THE RISK FACTORS AND THEIR MANAGEMENT Researchers have studied a variety of possible causes for multiple sclerosis, and a combination of factors appears to be involved: - Genetic susceptibility. No compelling candidate genes for MS have been identified just yet and the exact mechanisms remain unclear. Nevertheless, genetic studies have clearly shown that the increased frequency of MS seen within families is a result of relatives. sharing DNA. - Slow-acting viruses that could remain dormant for many years, such as measles, herpes, human T-cell lymphoma, and Epstein-Barr may lead to development of MS in genetically susceptible people. - Vitamin D deficiency. Studies suggest that low levels of vitamin D may increase the risk of MS. Besides, it is known that populations living closer to the equator experience a lower incidence of multiple sclerosis. - Obesity and poor diet (high intake of saturated fats and salt), known to increase the number of inflammatory cells in the body. - Smoking. Data shows that women who smoke are 1.6 times more likely to develop MS than women who are non-smokers. Individuals with MS who smoke also appear to be at a much greater risk of experiencing a more rapid progression of their disease.

THE IMPORTANCE OF TREATMENT Although multiple sclerosis cannot be cured, treatments can help manage symptoms, speed up recovery from attacks, and even alter the course of the disease. Once MS is diagnosed, a long-term disease modifying therapy is CRUCIAL, since disease activity and damage continues within the central nervous system even when no new symptoms are present. When a patient begins treatment EARLY in their disease course, the progression of the disease is slowed, possibly delaying any related disability, and the number and severity of symptom flare-ups is reduced. It also decreases the number of active lesions*seen on magnetic resonance imaging(MRI).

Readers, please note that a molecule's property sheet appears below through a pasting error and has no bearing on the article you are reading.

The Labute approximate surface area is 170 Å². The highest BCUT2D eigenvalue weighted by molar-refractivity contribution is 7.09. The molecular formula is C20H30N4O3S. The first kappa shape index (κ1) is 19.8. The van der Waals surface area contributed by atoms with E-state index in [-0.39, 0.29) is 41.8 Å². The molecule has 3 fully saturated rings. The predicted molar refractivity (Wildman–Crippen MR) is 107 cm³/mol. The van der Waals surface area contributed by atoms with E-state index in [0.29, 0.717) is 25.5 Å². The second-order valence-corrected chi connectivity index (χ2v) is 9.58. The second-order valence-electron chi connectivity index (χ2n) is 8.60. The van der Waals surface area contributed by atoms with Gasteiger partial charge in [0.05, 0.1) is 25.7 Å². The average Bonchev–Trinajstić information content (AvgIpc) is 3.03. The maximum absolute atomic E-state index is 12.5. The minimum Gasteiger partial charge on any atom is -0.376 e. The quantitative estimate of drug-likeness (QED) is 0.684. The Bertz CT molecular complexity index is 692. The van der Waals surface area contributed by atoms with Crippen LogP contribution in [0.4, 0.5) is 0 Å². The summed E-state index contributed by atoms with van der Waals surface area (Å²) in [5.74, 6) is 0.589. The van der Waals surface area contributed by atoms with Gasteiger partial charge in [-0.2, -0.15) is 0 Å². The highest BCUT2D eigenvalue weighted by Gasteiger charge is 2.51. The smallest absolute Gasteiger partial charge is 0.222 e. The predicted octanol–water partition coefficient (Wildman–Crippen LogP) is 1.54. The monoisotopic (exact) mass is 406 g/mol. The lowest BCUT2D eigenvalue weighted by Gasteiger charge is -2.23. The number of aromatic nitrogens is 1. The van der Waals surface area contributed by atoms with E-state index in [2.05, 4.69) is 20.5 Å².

* In MS, the term lesion refers to an area of damage or scarring (sclerosis) in the central nervous system caused by inflammation that results from the immune system attacking the myelin sheath around nerves. Lesions are sometimes also called plaques.


As in all disorders, only an INTEGRATIVE APPROACH to treatment can provide true relief and lasting results, and one’s doctor should be the one to come up with the best treatment regimen for the patient’s needs.


In addition to medication, the plan may include: - Stem cell therapy. - Deep brain stimulation. - Exercise and numerous physical therapies. - Acupuncture. - Chiropractic care. - Massage. - Pulsed electromagnetic field (PEMF) for “pins and needles” sensation that often comes with MS. - Cannabis, and many more.

Whole body cryotherapy is also increasingly recommended as an “adjuvant therapy in the treatment of diseases with oxidative stress background, since it improves the antioxidant capacity of the organism” (4) and as a pain relieving and cooling treatment prior to exercise (5), as physical activity in multiple sclerosis patients can alleviate hyperthermia. The anti-inflammatory benefits of WBC could also be instrumental in slowing the progression of the disease. As with numerous other health conditions, your cryocenter may be able to help, for as long as the importance of an oversight by a health professional is understood and stressed and no medical advice or a recovery promise is given. Multiple sclerosis is a complex condition in which damage of the nervous system keeps occurring even when in the phase of symptom remission.

THE ROLE OF CRYOTHERAPY The below quoted studies show that whole body cryotherapy can ease multiple sclerosis symptoms, while pre-workout cooling can also reduce exercise-induced overheating of the body. There is evidence that multiple sclerosis is not only characterized by immune mediated inflammatory reactions but also by neurodegenerative processes. Therefore, researchers have studied the ways of not only reducing inflammation but also neutralizing oxidative stress and excitotoxicity, thinking that it might represent a therapeutic approach to provide neuroprotection.

Oxidative stress is the result of an imbalance of free radicals in the body. They damage proteins, lipids, and nucleic acids, which in turn causes inflammation. The inflammation results in demyelination of the central nervous system and has a bearing on how severe a patient's multiple sclerosis is.